Where are you going, where have you been, highway, StudySmarterFig. 3 - At the end of the story, Connie doesn’t recognize the journey before her but knows she must take it.

"Where Are You Going, Where Have You Been?" Characters

CharacterDescription
ConnieConnie, the protagonist, is a 15-year-old girl. She is self-absorbed and easily manipulated.
Connie's motherConnie's mom is mostly a flat character in the story that causes conflict for Connie. Their relationship is strained, but it is her mother Connie calls for when she is attacked, hinting that Connie is still a child in need of security.
JuneJune is Connie's older sister and serves as a foil.
Arnold FriendArnold Friend, the antagonist, is an older man who manipulates his appearance by wearing a wig and tight jeans to appear younger than he is.
Ellie OscarEllie Oscar is Arnold's companion. He remains mostly out of the action of the story and seems nonchalant about what is happening.

"Where Are You Going, Where Have You Been?" Theme

"Where Are You Going, Where Have You Been?" deals with religious and moral concepts. Oates created this allegorical tale to help expose important concepts and even gave evil a face in Arnold Friend.

The Destructive Power of Vanity

The central character in "Where Are You Going, Where Have You Been?" is Connie, a young girl on the cusp of womanhood. She spends her time asserting her independence, fighting with her parents, and staring in the mirror admiring herself. The name Connie is a derivative of the name Constance. Borrowed from the French word "constantem," Constance means resolute, devoted, and faithful.

However, our protagonist, Connie, is none of those things at the onset of the story. She is rebellious and described as having a "nervous giggling habit of craning her neck to glance into mirrors," a habit that shows her vanity. Despite her mother's criticism, Connie maintained an awareness that "she was pretty and that was everything."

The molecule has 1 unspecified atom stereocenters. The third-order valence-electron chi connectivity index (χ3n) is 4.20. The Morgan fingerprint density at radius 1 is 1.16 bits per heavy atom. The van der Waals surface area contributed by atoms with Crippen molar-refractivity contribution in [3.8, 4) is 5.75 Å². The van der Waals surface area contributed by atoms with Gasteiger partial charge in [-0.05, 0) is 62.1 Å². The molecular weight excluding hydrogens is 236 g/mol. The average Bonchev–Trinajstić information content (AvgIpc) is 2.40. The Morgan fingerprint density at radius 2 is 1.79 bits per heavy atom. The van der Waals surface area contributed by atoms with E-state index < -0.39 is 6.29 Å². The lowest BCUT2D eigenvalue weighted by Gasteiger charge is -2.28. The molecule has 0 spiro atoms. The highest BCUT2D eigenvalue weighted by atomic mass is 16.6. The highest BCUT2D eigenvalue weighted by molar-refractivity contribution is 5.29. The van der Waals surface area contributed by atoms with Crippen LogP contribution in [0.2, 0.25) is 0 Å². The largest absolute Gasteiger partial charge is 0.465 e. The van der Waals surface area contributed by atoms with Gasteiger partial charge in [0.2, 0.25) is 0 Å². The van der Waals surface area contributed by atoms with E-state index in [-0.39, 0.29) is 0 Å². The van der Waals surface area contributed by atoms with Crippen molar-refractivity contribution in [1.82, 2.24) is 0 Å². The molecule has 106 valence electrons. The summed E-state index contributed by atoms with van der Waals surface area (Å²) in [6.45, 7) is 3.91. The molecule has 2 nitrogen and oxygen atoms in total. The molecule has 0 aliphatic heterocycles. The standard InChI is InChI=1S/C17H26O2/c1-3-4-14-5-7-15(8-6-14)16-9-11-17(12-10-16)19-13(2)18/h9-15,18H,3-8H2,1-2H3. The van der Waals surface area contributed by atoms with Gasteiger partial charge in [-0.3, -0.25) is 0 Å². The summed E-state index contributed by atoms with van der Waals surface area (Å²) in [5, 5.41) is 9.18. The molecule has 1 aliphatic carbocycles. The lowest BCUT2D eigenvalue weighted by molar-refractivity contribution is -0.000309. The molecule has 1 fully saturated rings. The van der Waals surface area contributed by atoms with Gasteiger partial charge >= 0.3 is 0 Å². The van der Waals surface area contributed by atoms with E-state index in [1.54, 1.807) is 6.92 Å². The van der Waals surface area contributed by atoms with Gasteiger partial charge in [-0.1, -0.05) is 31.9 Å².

Connie is unaware of the adult world or how to navigate in reality because she lacks guidance from her parents. Her mother is critical, sarcastic, and more interested in Connie's habits than in guiding her daughter. Connie's father is a detached figure that works, eats, reads the paper, and sleeps. Her superficial relationships, even with her immediate family, make her ill-prepared for adversity and unable to recognize danger until it is too late.

Revealing a decay in the concept of religion and familial duty, she shirks attending church and decides to stay home when uninterested in a family barbeque. This rejection of the family isolates Connie and leaves her vulnerable. When a strange car arrives, it is not her safety she worries about, but her appearance.

Appearances vs. Reality

In "Where Are You Going, Where Have You Been?" Oates toys with the theme of appearance versus reality. The allegorical tale deals with death by showing a young girl on the cusp of her adult life. Connie is physically attractive, but at her core, she lacks many characteristics that we often look for in a "good" person. She doesn't respect her parents, she is ashamed of her sister, she abandons her friends for a boy, and she acts confident when she is insecure. Her internal self, devoid of a solid moral compass, betrays her outer façade.

Arnold Friend is also a character that appears one way but is another. His name "Friend" is scribbled in a tar-like substance on his gold-painted jalopy. He sweet-talks Connie in an attempt to convince her he is kind, but his expressions, his greasy boots, unsteady footing, and age show through. When Friend arrives, Connie is accepting of him and open in conversation. Arnold gives a "smile [that] assured her that everything was fine" but says antagonizing things. He calls her sister "poor, sad" and her dad fat.

He threatens harm, promises to harm her family, and demands she leave the safety of her home. When he promises he won't enter the house, there is no reason to believe him.